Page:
Data analysis was conducted using only the cases that had full information regarding age, sex, height, weight, WC and skinfold thicknesses. BMI was computed as weight (in kilograms) divided by height (in metres) squared. BMI Z-scores were derived from sex- and age-specific BMI charts developed by the Centers for Disease Control and Prevention( 29 ). WHtR was calculated as WC (in centimetres) divided by height (in centimetres). BMI (raw and Z-score values), WC and WHtR values are presented as means and 95 % confidence intervals. Differences between 2002 and 2007 for BMI (raw and Z-score values), WC and WHtR were examined using the independent Student’s t test. Changes in anthropometric variables between study periods were tested by general linear regression models. SFT were analysed according to medians and interquartile ranges due to asymmetrical distribution. Differences between the surveys were examined for SFT using the significance of coefficients in linear quantile regression models by appropriate t statistics( 30 ). In all the analyses anthropometric variables were defined as the dependent variables, study period was the fixed factor, and analyses were adjusted for type of school (public or private) and monthly family income (four categories of minimum wages, and a specific category with ~20 % of missing data, included only for adjustment). All analyses were stratified by sex.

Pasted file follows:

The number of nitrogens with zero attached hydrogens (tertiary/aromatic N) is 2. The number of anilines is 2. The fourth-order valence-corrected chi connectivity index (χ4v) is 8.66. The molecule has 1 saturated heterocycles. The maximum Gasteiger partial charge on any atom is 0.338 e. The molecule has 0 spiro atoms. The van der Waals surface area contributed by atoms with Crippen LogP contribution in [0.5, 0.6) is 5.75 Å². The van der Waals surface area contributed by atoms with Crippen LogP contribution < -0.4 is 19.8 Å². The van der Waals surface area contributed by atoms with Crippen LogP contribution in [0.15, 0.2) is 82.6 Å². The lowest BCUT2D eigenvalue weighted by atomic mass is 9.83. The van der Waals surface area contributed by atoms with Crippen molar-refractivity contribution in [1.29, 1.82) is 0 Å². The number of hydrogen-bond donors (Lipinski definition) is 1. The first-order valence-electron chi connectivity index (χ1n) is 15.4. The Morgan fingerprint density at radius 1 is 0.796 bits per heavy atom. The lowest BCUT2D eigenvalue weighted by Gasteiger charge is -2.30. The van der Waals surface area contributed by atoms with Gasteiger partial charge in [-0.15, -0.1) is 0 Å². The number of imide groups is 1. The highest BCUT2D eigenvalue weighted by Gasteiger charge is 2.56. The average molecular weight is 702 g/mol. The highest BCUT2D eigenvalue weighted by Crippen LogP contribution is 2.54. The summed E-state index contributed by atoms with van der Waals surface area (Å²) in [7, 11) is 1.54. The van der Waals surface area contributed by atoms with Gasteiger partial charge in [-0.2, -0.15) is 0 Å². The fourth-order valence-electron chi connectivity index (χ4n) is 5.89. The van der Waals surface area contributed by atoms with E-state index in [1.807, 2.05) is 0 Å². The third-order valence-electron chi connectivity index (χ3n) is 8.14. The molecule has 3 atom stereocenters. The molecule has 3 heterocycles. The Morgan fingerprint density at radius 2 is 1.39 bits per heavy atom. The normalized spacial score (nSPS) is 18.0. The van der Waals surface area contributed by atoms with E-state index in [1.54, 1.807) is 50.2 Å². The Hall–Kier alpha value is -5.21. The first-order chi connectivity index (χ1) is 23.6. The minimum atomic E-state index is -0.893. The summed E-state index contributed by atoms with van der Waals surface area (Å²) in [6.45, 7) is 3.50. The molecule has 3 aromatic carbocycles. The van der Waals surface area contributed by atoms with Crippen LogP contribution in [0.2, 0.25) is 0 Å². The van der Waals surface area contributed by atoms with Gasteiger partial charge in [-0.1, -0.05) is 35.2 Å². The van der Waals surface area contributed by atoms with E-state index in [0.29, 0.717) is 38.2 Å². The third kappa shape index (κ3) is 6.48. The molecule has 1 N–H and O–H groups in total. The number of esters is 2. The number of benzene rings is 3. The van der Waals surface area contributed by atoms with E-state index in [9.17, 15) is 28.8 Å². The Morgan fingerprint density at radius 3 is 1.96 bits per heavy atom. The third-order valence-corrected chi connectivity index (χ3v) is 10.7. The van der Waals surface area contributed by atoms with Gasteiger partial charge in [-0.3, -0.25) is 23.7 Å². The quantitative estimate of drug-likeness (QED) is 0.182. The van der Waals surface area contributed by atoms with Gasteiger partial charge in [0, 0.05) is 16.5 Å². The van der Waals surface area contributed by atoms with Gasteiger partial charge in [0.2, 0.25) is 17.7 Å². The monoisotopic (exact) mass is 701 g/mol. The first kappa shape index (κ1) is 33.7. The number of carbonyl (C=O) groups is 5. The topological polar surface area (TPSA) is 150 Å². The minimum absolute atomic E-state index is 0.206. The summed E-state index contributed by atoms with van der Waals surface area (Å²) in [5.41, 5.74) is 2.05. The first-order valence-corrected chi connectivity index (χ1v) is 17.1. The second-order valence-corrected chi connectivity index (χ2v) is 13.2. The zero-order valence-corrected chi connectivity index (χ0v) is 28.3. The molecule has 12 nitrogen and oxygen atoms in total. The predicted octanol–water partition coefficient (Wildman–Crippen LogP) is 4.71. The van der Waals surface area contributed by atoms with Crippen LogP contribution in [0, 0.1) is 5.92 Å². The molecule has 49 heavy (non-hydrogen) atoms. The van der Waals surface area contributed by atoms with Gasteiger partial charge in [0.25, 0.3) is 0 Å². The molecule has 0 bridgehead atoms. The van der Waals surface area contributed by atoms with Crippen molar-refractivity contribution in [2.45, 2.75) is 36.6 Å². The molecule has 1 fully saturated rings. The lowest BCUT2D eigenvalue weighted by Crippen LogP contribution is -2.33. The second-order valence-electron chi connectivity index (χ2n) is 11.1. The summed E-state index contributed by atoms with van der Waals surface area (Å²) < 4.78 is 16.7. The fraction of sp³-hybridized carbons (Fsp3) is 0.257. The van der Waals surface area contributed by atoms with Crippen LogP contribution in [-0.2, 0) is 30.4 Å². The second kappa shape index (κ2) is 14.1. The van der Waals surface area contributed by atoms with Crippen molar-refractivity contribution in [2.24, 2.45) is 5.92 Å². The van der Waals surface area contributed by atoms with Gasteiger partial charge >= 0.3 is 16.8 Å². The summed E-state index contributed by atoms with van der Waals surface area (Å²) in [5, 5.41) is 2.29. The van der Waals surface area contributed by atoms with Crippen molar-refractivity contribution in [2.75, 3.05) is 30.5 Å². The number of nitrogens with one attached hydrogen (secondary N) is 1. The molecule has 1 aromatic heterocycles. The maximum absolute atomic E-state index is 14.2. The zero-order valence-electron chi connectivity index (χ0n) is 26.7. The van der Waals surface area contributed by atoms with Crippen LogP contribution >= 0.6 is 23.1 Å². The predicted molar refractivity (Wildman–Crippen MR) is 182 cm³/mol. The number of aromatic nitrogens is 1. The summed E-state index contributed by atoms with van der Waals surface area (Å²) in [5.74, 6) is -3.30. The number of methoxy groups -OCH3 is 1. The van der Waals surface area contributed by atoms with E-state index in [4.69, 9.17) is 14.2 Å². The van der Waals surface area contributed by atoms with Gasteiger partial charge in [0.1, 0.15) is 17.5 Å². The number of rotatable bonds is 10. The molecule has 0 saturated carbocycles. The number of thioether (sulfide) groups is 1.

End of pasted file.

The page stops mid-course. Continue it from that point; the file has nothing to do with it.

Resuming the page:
Considering the sample size available, with 80 % sample power and 5 % alpha error, the study was able to detect statistically significant differences ≥0·5 kg/m2 in BMI, ≥1·0 cm in WC and ≥0·006 in WHtR, among boys. The corresponding values for girls were 0·4 kg/m2, 0·9 cm and 0·006. When considering the age range, the minimal detectable difference oscillated between 0·7 and 0·9 kg/m2 for BMI, 1·6 and 2·2 cm for WC and 0·010 and 0·013 for WHtR, in boys and girls, respectively.

The significance level was set at P<0·05. Statistical analyses were performed with the statistical software package STATA 11·0 and the package ‘Quantreg’ of the R Project( 31 ).

Results

The proportion of children in each age and sex category was balanced in both surveys and no statistically significant difference was observed (Table 1). Approximately one-third of the children attended private schools, and this proportion was 3·2 percentage points higher in 2007 compared with 2002 (P=0·01). Since the percentage of children who attended private schools was higher in 2007 than in 2002, all analyses were adjusted for type of school and monthly family income.